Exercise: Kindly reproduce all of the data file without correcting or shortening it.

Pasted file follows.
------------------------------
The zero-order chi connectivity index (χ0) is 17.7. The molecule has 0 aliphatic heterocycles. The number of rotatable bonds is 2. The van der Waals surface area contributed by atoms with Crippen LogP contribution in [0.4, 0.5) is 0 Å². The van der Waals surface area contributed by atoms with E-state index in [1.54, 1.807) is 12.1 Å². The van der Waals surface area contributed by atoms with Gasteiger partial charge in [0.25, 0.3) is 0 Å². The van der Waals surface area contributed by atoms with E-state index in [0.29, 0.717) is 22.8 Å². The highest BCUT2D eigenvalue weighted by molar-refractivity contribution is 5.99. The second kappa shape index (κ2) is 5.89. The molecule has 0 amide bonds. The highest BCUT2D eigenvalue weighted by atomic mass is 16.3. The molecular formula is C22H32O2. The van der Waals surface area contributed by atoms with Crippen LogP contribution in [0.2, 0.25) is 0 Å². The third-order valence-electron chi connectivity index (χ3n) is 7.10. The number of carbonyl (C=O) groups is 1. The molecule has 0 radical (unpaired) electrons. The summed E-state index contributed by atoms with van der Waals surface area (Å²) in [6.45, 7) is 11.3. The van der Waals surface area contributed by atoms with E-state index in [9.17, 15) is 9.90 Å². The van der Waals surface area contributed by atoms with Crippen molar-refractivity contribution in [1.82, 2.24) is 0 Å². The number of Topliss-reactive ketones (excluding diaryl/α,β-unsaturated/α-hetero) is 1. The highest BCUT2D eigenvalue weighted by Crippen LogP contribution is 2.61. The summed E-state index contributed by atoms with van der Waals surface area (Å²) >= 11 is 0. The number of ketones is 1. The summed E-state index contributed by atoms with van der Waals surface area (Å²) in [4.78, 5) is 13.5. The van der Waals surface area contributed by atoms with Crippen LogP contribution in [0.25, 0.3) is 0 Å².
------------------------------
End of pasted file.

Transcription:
The zero-order chi connectivity index (χ0) is 17.7. The molecule has 0 aliphatic heterocycles. The number of rotatable bonds is 2. The van der Waals surface area contributed by atoms with Crippen LogP contribution in [0.4, 0.5) is 0 Å². The van der Waals surface area contributed by atoms with E-state index in [1.54, 1.807) is 12.1 Å². The van der Waals surface area contributed by atoms with Gasteiger partial charge in [0.25, 0.3) is 0 Å². The van der Waals surface area contributed by atoms with E-state index in [0.29, 0.717) is 22.8 Å². The highest BCUT2D eigenvalue weighted by molar-refractivity contribution is 5.99. The second kappa shape index (κ2) is 5.89. The molecule has 0 amide bonds. The highest BCUT2D eigenvalue weighted by atomic mass is 16.3. The molecular formula is C22H32O2. The van der Waals surface area contributed by atoms with Crippen LogP contribution in [0.2, 0.25) is 0 Å². The third-order valence-electron chi connectivity index (χ3n) is 7.10. The number of carbonyl (C=O) groups is 1. The molecule has 0 radical (unpaired) electrons. The summed E-state index contributed by atoms with van der Waals surface area (Å²) in [6.45, 7) is 11.3. The van der Waals surface area contributed by atoms with E-state index in [9.17, 15) is 9.90 Å². The van der Waals surface area contributed by atoms with Crippen molar-refractivity contribution in [1.82, 2.24) is 0 Å². The number of Topliss-reactive ketones (excluding diaryl/α,β-unsaturated/α-hetero) is 1. The highest BCUT2D eigenvalue weighted by Crippen LogP contribution is 2.61. The summed E-state index contributed by atoms with van der Waals surface area (Å²) >= 11 is 0. The number of ketones is 1. The summed E-state index contributed by atoms with van der Waals surface area (Å²) in [4.78, 5) is 13.5. The van der Waals surface area contributed by atoms with Crippen LogP contribution in [0.25, 0.3) is 0 Å².